We’ve all heard how stress is bad for your health but some of us don’t even know we are stressed. How stressed you feel can be different to how much your body is able to deal with stress. We’ve created an efficient and technologically advanced society that is packed with plans, ideas, thoughts and experiences, so that resting with nothing to do or think about is almost awkward or feels unnatural.
Try this stress test designed by the British Association for Counselling and Psychotherapy
Your body can adapt incredibly well to our fast pace life in order to face that important interview, make sure the job is done, catch the train, deal with the accident, worry about a loved one or whatever it is that takes you out of your comfortable zone. This is called the ‘fight or flight’ response and was originally designed by nature to help man either fight or run away from danger.
To face these daily stressors in life you need energy, which can come from food. Once faced with danger, the body slows down any body systems that aren’t needed for surviving so that all energy is focused on dealing with the stress. This means that you could slow down your digestive system or your immune system or other functions in the body but not your heart pumping of course because you can almost hear that going when you’re stressed! Your ability to deal with stress is only meant for a short time so when you are continuously stressed then your body may not function optimally. For example, you may not get adequate nutrients because your digestion is not working optimally or your immune system might not be as resistant to colds as it normally is. Long term stress can eventually lead to other health conditions for example studies have also shown that there may be a link between stress and the level of pain felt (1), however, this and many health conditions can depend on many other diet and lifestyle factors.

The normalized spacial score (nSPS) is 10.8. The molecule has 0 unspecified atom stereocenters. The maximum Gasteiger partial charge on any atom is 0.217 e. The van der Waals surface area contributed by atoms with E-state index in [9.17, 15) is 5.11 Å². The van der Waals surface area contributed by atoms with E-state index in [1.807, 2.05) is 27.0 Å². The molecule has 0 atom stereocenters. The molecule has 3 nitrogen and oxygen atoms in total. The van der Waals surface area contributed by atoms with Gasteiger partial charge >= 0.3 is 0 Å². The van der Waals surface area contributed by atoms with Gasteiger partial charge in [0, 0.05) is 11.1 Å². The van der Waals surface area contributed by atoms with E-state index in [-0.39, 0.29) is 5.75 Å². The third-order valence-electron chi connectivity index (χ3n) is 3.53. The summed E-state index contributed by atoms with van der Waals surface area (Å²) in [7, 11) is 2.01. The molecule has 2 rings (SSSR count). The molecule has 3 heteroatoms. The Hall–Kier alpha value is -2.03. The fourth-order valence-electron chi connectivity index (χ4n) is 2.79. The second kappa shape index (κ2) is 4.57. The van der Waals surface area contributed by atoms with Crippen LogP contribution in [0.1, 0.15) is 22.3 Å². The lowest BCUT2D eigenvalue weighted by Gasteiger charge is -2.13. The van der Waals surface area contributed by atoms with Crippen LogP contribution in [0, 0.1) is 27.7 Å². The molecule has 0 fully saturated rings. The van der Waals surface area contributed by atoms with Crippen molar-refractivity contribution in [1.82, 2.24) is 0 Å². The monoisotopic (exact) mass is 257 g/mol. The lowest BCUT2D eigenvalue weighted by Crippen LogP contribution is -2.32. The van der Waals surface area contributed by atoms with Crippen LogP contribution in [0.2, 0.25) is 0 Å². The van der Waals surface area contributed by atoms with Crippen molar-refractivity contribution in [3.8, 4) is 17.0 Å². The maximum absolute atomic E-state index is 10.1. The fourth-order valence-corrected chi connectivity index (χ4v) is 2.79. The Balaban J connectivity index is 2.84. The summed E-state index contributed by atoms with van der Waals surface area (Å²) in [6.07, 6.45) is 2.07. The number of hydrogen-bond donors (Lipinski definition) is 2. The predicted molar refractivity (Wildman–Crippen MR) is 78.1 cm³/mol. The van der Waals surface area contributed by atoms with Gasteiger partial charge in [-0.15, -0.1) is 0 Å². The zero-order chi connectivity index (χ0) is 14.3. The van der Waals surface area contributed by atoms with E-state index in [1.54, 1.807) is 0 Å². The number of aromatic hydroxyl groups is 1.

Can stress ever be perceived as healthy? Perhaps a little stress can push us to our full potential? A study concluded that there was a difference between perceiving stress as a positive or negative process and those who perceived it as negative had a higher health risk (6). So, could it be that choosing to react to certain stressful situations in a positive way may contribute to a healthier life? Why not try and see?